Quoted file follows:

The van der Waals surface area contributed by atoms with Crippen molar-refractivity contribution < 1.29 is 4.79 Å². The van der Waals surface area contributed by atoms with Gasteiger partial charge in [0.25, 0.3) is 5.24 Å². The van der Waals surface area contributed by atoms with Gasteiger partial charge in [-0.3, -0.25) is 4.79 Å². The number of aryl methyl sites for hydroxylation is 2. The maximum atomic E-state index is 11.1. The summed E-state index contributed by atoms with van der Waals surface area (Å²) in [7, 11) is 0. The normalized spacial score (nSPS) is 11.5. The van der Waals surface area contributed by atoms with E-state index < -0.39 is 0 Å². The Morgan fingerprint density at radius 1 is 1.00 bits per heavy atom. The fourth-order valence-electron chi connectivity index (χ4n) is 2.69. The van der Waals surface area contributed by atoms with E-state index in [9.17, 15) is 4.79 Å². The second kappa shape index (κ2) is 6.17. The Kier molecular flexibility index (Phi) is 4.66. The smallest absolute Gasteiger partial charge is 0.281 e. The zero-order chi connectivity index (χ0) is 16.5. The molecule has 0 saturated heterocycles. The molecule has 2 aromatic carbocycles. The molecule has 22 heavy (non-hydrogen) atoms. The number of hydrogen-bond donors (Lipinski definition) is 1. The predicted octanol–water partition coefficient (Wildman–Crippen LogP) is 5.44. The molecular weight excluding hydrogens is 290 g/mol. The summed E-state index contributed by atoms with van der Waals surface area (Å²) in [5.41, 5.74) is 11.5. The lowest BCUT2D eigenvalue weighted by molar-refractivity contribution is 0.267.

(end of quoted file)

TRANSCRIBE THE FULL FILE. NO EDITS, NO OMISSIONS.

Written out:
The van der Waals surface area contributed by atoms with Crippen molar-refractivity contribution < 1.29 is 4.79 Å². The van der Waals surface area contributed by atoms with Gasteiger partial charge in [0.25, 0.3) is 5.24 Å². The van der Waals surface area contributed by atoms with Gasteiger partial charge in [-0.3, -0.25) is 4.79 Å². The number of aryl methyl sites for hydroxylation is 2. The maximum atomic E-state index is 11.1. The summed E-state index contributed by atoms with van der Waals surface area (Å²) in [7, 11) is 0. The normalized spacial score (nSPS) is 11.5. The van der Waals surface area contributed by atoms with E-state index < -0.39 is 0 Å². The Morgan fingerprint density at radius 1 is 1.00 bits per heavy atom. The fourth-order valence-electron chi connectivity index (χ4n) is 2.69. The van der Waals surface area contributed by atoms with E-state index in [9.17, 15) is 4.79 Å². The second kappa shape index (κ2) is 6.17. The Kier molecular flexibility index (Phi) is 4.66. The smallest absolute Gasteiger partial charge is 0.281 e. The zero-order chi connectivity index (χ0) is 16.5. The molecule has 0 saturated heterocycles. The molecule has 2 aromatic carbocycles. The molecule has 22 heavy (non-hydrogen) atoms. The number of hydrogen-bond donors (Lipinski definition) is 1. The predicted octanol–water partition coefficient (Wildman–Crippen LogP) is 5.44. The molecular weight excluding hydrogens is 290 g/mol. The summed E-state index contributed by atoms with van der Waals surface area (Å²) in [5.41, 5.74) is 11.5. The lowest BCUT2D eigenvalue weighted by molar-refractivity contribution is 0.267.